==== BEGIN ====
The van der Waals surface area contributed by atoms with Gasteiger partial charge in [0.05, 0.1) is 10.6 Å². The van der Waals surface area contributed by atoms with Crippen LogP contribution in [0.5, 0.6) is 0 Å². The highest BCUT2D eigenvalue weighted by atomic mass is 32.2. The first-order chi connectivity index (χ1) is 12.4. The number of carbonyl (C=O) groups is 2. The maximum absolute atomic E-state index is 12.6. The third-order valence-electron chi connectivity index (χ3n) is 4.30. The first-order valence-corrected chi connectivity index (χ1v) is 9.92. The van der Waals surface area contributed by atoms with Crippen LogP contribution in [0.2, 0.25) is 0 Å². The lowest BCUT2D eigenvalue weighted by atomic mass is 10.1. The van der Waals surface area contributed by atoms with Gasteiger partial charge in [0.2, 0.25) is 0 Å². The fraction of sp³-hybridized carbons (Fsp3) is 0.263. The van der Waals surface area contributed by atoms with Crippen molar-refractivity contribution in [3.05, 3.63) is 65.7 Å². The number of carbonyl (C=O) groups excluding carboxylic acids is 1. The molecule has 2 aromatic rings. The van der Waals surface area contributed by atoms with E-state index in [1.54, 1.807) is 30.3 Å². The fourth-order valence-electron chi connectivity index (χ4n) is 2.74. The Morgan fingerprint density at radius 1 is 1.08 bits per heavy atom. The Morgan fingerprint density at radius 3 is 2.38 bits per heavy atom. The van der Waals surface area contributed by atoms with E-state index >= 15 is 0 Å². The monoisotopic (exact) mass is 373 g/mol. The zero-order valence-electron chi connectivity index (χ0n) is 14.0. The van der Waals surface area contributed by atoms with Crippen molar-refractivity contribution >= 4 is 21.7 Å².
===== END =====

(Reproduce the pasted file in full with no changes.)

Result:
The van der Waals surface area contributed by atoms with Gasteiger partial charge in [0.05, 0.1) is 10.6 Å². The van der Waals surface area contributed by atoms with Crippen LogP contribution in [0.5, 0.6) is 0 Å². The highest BCUT2D eigenvalue weighted by atomic mass is 32.2. The first-order chi connectivity index (χ1) is 12.4. The number of carbonyl (C=O) groups is 2. The maximum absolute atomic E-state index is 12.6. The third-order valence-electron chi connectivity index (χ3n) is 4.30. The first-order valence-corrected chi connectivity index (χ1v) is 9.92. The van der Waals surface area contributed by atoms with Crippen LogP contribution in [0.2, 0.25) is 0 Å². The lowest BCUT2D eigenvalue weighted by atomic mass is 10.1. The van der Waals surface area contributed by atoms with Gasteiger partial charge in [0.2, 0.25) is 0 Å². The fraction of sp³-hybridized carbons (Fsp3) is 0.263. The van der Waals surface area contributed by atoms with Crippen molar-refractivity contribution in [3.05, 3.63) is 65.7 Å². The number of carbonyl (C=O) groups excluding carboxylic acids is 1. The molecule has 2 aromatic rings. The van der Waals surface area contributed by atoms with E-state index in [1.54, 1.807) is 30.3 Å². The fourth-order valence-electron chi connectivity index (χ4n) is 2.74. The Morgan fingerprint density at radius 1 is 1.08 bits per heavy atom. The Morgan fingerprint density at radius 3 is 2.38 bits per heavy atom. The van der Waals surface area contributed by atoms with E-state index >= 15 is 0 Å². The monoisotopic (exact) mass is 373 g/mol. The zero-order valence-electron chi connectivity index (χ0n) is 14.0. The van der Waals surface area contributed by atoms with Crippen molar-refractivity contribution >= 4 is 21.7 Å².